Getting to what I feel is the most important aspect of a cable’s performance: the way it allows the system to portray live music, particularly vocalists, I started listening to Patricia Barber Live: A Fortnight In France [Blue Note]. Track 5, “Pieces,” is a great example of how these cables can be tailored to a system. The silver-copper wires seemed to match Barber’s wispy, full-throated voice perfectly while the solid copper wires worked famously with the low-end, especially Eric Montzka’s drum work. The same can be said for track 9, “Whiteworld” which features Michael Arnopol on bass. Not only is the music rendered well but you get a real sense of the atmosphere inside the venue.
Together the Graditech cables worked exceptionally well in my system and individually they also acquitted themselves nicely. But the cable that is the real story here is the Lumi 3 speaker cable. The flexibility of the ALC™ design is a game changer. Their ease of use and ability to be all cables to all audiophiles is what sets them apart. Also, as we get ready to go to press with this review, I’ve just learned that Graditech will soon have a digital cable available as well so stay tuned. I’m not sure how available these cables are in the US just yet; you’ll have to talk to Val Kratzman about that. But they will be well worth seeking out and could possibly be the last speaker cable you’ll ever buy. Highly recommended.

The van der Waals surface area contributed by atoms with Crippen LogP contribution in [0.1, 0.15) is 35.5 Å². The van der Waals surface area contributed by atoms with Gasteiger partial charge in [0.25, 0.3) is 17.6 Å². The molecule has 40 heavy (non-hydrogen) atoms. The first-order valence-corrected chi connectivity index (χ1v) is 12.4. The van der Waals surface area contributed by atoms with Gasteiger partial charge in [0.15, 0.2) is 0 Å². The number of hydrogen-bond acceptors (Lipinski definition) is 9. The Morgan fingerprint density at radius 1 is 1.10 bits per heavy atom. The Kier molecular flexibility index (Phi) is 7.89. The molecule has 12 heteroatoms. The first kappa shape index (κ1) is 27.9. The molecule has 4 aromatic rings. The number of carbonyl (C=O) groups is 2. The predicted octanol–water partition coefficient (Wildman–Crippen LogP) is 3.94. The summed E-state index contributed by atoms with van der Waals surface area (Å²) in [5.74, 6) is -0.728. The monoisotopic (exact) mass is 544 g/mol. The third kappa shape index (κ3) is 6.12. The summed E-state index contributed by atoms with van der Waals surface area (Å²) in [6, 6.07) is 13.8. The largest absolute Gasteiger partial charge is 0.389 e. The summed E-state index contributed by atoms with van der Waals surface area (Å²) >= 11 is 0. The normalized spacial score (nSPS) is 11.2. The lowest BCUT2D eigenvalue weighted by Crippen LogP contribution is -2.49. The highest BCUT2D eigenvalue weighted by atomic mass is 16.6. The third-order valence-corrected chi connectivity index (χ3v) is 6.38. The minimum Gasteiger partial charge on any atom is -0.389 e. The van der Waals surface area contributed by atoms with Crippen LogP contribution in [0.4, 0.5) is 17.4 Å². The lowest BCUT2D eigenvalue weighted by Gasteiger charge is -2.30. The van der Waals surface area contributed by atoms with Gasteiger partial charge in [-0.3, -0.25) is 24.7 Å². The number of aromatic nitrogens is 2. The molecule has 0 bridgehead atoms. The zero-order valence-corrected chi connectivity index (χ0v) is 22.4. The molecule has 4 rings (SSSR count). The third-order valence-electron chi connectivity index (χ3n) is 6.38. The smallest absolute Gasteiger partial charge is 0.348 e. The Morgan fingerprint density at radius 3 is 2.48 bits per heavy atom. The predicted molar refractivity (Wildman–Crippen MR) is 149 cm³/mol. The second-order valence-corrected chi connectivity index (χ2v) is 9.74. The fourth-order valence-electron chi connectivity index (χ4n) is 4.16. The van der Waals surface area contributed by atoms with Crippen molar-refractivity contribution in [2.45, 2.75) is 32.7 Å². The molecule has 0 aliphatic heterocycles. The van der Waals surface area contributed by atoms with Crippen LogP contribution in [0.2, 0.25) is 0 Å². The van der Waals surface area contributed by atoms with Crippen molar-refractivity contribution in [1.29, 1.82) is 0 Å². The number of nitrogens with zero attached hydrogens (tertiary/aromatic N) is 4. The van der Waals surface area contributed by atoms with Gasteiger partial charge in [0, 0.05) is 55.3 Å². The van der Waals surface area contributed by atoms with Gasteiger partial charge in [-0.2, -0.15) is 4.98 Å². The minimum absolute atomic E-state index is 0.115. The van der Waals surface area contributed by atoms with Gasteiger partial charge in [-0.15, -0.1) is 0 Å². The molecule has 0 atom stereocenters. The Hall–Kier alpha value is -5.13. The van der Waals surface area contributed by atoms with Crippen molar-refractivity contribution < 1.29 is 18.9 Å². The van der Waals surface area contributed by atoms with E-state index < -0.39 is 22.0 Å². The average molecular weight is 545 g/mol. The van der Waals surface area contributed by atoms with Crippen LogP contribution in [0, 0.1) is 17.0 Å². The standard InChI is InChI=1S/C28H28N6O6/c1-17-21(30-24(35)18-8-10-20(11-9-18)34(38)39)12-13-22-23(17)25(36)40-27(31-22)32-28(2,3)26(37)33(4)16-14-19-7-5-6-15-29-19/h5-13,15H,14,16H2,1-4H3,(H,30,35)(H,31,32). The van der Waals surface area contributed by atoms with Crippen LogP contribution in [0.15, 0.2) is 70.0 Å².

Lumi 3 Speaker Cables
- Three twisted pair of three different conductors – single-threaded copper, stranded copper, and silver-plated stranded copper – selected to generate the best sound and parity between the amplifier and speakers.
- ALC™ technology and CablePark™: two conductors at amplifier and six at speakers
- Dielectrics: Air, THEIC-modified varnish, PVC and Teflon
Kide 3 Interconnect Cables
- 6 strands / 3 single twisted pair of silver plated copper conductors
- PTFE Teflon dielectric
- FEP Outer jacket
- Neutrik RCA or XLR
Lumi 3 Speaker Cables
2 meter $4660
2.5 meter $5275
3 meter $5890
Kide 3 Interconnects (RCA or XLR)
1 meter $1500
1.5 meter $1725
2 meter $1950